Although there are plenty of "easter eggs" for longtime fans, newbies are given everything they need to know in the film's first few minutes. Created by Belgian writer and artist, Hergé, Tintin is a journalist always on the lookout for the next big story. Aided by his faithful Fox Terrier, Snowy, Tintin regularly finds himself neck-deep in danger while trying to get to the bottom of things. Assisted by a colorful bunch of supporting characters, Tintin uses his intellect, and, more often than not, his fists, to get the story and save the day.
When the movie opens, Tintin and Snowy are shopping at an outdoor market where Tintin purchases a model of a 17th Century naval warship. Shortly after making the purchase, he is approached by two shady individuals offering to buy the model from him. He refuses and takes it home to put on display. After getting the model home, Snowy inadvertently breaks it, and a small cylinder slips out containing a miniature scroll with a cryptic message. Intrigued, Tintin attempts to decipher the scrolls message, learning that it is actually part of a three-piece set. Unfortunately for him, he's not the only one interested in the scroll's message. Tintin quickly finds his house broken in to, a messenger shot on his doorstep, and then finds himself kidnapped by one of the shady individuals from the market. For the rest of movie, Tintin, Snowy, and their fellow abductee, Captain Haddock, attempt to escape their captors and solve the mystery of the hidden scrolls.
As soon as the credit sequence began I knew I was going to enjoy this movie. At first glance they seem simple. Tintin, Snowy, and other well-known characters from the series are shown in silhouette running through the text and interacting with the landscape. Upon closer examination, you'll notice that the characters are actually acting out a story. Tintin and Snowy are chasing a thief, culminating in his apprehension. I thought this was really inventive and served as a nice introduction to the character and the type of story the movie was going to tell. It was as if you were given two movies in one.
Not only were the credits entertaining, but they showed me how little I knew about who was actually involved with this project. I knew the movie was directed by Steven Spielberg, but I was happy to learn that it was produced by Peter Jackson and the screenplay was written by Steven Moffat (of Doctor Who fame), Edgar Wright and Joe Cornish. When I realized that this movie was put together buy such an all-star team of producers, writers and director, I had no worries about whether or not I was going to enjoy this film.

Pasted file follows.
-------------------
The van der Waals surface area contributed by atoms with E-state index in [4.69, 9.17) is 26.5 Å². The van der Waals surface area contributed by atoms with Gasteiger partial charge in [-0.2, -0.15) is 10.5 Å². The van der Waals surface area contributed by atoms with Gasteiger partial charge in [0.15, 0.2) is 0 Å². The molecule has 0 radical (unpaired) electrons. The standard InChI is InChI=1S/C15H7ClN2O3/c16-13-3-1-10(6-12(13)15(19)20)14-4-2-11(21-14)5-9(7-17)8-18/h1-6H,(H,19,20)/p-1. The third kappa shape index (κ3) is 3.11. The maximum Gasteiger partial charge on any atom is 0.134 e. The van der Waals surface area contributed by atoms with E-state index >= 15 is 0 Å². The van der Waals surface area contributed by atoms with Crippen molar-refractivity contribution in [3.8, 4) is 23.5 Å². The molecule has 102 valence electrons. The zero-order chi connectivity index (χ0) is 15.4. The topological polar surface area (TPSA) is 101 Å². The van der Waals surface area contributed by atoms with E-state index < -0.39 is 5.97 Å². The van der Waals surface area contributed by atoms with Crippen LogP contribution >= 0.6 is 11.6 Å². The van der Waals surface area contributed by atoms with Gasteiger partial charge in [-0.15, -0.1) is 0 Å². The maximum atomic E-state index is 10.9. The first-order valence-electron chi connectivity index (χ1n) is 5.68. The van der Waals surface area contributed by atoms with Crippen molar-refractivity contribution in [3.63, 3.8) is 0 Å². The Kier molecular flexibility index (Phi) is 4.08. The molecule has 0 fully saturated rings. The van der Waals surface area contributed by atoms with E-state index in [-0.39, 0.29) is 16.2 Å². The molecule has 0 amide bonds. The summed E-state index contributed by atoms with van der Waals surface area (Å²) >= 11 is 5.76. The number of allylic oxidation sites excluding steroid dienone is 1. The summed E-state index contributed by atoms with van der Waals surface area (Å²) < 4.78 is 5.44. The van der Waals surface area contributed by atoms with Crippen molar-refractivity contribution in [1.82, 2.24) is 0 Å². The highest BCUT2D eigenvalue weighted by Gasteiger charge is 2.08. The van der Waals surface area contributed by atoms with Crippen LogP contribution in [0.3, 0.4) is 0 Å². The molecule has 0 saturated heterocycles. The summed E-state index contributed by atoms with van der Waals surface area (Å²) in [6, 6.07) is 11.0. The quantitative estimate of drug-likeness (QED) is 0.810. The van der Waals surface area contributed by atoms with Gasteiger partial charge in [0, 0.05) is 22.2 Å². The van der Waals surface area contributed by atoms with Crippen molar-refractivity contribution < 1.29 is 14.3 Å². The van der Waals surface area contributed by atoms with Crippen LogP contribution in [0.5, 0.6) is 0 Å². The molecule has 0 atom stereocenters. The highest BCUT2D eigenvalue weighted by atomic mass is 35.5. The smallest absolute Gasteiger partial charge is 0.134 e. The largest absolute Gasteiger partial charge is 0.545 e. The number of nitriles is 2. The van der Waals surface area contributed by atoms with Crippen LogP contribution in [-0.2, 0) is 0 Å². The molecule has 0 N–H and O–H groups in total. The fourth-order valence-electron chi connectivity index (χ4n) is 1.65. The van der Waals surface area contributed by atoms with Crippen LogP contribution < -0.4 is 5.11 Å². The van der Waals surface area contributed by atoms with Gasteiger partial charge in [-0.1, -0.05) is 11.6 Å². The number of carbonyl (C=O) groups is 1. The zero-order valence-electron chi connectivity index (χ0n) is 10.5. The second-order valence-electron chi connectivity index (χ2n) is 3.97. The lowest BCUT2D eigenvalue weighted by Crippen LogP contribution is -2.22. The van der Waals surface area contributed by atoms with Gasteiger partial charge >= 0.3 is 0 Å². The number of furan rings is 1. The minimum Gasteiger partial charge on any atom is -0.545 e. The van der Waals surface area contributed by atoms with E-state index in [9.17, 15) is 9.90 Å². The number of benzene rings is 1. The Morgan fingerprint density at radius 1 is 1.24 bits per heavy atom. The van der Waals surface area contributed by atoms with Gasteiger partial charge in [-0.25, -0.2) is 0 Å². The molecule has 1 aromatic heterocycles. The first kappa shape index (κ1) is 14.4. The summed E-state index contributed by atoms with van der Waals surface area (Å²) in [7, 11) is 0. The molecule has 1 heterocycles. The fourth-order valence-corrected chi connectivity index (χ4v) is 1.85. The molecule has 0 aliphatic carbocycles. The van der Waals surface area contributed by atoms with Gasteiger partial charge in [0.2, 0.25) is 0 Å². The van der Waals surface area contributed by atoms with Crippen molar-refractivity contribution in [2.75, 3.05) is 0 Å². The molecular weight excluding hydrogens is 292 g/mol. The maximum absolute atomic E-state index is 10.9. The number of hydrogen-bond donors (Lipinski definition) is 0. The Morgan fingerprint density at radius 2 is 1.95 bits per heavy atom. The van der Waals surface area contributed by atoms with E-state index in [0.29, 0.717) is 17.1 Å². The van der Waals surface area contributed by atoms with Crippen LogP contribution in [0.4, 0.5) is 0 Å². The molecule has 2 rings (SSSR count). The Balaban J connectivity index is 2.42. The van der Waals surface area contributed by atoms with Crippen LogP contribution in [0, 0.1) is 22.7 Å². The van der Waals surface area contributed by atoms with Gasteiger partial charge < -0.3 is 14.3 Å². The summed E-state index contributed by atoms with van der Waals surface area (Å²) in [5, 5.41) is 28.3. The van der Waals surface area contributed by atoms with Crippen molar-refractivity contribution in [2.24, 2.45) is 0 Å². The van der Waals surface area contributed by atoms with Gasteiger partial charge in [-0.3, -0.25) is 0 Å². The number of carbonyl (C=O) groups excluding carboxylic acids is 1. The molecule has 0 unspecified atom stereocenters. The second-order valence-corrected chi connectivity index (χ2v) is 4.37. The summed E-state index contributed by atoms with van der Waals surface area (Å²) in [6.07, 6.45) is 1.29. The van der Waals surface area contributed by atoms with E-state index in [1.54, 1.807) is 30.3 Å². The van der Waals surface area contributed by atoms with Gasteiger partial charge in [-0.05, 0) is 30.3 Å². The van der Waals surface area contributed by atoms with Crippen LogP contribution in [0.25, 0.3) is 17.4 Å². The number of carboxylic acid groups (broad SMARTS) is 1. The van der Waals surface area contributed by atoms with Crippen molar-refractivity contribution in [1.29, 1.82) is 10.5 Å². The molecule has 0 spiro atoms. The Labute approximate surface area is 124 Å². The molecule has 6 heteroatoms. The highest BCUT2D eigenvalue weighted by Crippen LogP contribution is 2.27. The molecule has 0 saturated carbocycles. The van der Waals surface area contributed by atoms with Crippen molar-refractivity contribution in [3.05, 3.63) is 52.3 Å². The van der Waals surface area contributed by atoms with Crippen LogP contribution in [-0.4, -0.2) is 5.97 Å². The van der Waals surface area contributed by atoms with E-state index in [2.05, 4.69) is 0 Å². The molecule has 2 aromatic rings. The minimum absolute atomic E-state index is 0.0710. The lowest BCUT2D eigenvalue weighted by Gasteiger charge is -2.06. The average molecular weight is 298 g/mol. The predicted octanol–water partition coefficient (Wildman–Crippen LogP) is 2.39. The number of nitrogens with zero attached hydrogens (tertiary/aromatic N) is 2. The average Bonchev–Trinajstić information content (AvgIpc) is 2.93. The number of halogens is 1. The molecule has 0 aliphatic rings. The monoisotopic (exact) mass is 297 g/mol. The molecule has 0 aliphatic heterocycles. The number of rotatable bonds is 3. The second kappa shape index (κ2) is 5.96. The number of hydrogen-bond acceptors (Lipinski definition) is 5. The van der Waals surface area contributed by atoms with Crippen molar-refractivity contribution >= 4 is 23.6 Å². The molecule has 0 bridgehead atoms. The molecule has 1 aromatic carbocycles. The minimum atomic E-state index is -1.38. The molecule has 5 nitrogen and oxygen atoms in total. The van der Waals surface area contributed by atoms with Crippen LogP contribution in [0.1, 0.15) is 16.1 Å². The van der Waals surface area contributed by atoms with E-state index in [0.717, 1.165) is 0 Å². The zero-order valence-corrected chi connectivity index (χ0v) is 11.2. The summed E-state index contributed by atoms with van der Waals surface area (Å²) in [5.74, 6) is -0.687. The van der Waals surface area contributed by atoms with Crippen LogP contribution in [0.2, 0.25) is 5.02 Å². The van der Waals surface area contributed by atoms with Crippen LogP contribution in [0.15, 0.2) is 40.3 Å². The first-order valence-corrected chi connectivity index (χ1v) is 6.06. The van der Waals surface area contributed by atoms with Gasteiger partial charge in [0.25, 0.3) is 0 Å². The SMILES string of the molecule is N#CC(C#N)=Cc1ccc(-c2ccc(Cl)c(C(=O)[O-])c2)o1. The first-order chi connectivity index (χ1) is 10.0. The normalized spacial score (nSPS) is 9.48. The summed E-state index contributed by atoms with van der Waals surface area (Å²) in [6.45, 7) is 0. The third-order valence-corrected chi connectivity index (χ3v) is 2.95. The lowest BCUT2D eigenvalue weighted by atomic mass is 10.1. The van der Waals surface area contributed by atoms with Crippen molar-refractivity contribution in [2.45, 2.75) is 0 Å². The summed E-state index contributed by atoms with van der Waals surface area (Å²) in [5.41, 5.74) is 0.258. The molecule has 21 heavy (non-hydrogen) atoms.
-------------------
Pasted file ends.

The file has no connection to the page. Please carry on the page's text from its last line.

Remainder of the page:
The movie was shot using motion capture CGI, with the 3D CGI handled by Peter Jackson's Weta Digital. The animation is flawless, and the backgrounds and characters feel as real as anything you'll see in live action. The realism is almost unsettling. It's difficult to watch this movie and not get the feeling that you are seeing the next stage in film evolution. Will we see the day when all movies are filmed with this technology, perhaps even using the likenesses of actors and actresses who have long since passed? I'm not sure, but these possibilities notwithstanding, this type of animation allows writers and directors to create situations and action sequences that would be next to impossible to produce in live action, all the while allowing them to feel "real" and organic. For example, there is a chase sequence towards the end of this movie that made me drool. You see elements of it in the trailer. Tintin, Snowy and Captain Haddock are chasing a falcon through the streets of Morocco on a motorcycle while being pursued by their one-time captors. Dogs are leaping, birds are flying, bullets are coming from every which way, pedestrians are dodging everything, it was like an action film ballet. This sequence would have been a logistical nightmare to shoot in live action, not to mention the cost. Animation allows you to dream big. This scene alone is worth the price of admission.
Needless to say I thoroughly enjoyed myself while watching this movie. It was a fun, action-packed mystery that kept you on the edge of your seat the whole way through. While suitable for almost everyone, there is some gun play so you may want to brings kids that are at least 10 years old. If you have the opportunity, you should definitely run out and see this movie out. You won't be disappointed.